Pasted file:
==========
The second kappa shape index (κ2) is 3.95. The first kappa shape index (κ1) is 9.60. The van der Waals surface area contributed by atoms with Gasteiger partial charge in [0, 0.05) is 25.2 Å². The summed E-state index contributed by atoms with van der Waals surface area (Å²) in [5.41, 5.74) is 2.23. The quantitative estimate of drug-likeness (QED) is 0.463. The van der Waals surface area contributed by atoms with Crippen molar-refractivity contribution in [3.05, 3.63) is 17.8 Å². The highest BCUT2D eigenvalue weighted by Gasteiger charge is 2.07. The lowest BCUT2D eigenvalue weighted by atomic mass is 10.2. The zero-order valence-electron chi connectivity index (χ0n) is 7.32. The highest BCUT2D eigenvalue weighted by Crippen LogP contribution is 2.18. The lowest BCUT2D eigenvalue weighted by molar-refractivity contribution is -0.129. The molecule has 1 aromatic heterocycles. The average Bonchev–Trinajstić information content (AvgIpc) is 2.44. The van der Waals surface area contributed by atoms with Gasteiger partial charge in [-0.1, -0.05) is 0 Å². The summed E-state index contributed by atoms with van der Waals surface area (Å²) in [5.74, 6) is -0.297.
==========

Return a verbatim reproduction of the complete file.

The second kappa shape index (κ2) is 3.95. The first kappa shape index (κ1) is 9.60. The van der Waals surface area contributed by atoms with Gasteiger partial charge in [0, 0.05) is 25.2 Å². The summed E-state index contributed by atoms with van der Waals surface area (Å²) in [5.41, 5.74) is 2.23. The quantitative estimate of drug-likeness (QED) is 0.463. The van der Waals surface area contributed by atoms with Crippen molar-refractivity contribution in [3.05, 3.63) is 17.8 Å². The highest BCUT2D eigenvalue weighted by Gasteiger charge is 2.07. The lowest BCUT2D eigenvalue weighted by atomic mass is 10.2. The zero-order valence-electron chi connectivity index (χ0n) is 7.32. The highest BCUT2D eigenvalue weighted by Crippen LogP contribution is 2.18. The lowest BCUT2D eigenvalue weighted by molar-refractivity contribution is -0.129. The molecule has 1 aromatic heterocycles. The average Bonchev–Trinajstić information content (AvgIpc) is 2.44. The van der Waals surface area contributed by atoms with Gasteiger partial charge in [-0.1, -0.05) is 0 Å². The summed E-state index contributed by atoms with van der Waals surface area (Å²) in [5.74, 6) is -0.297.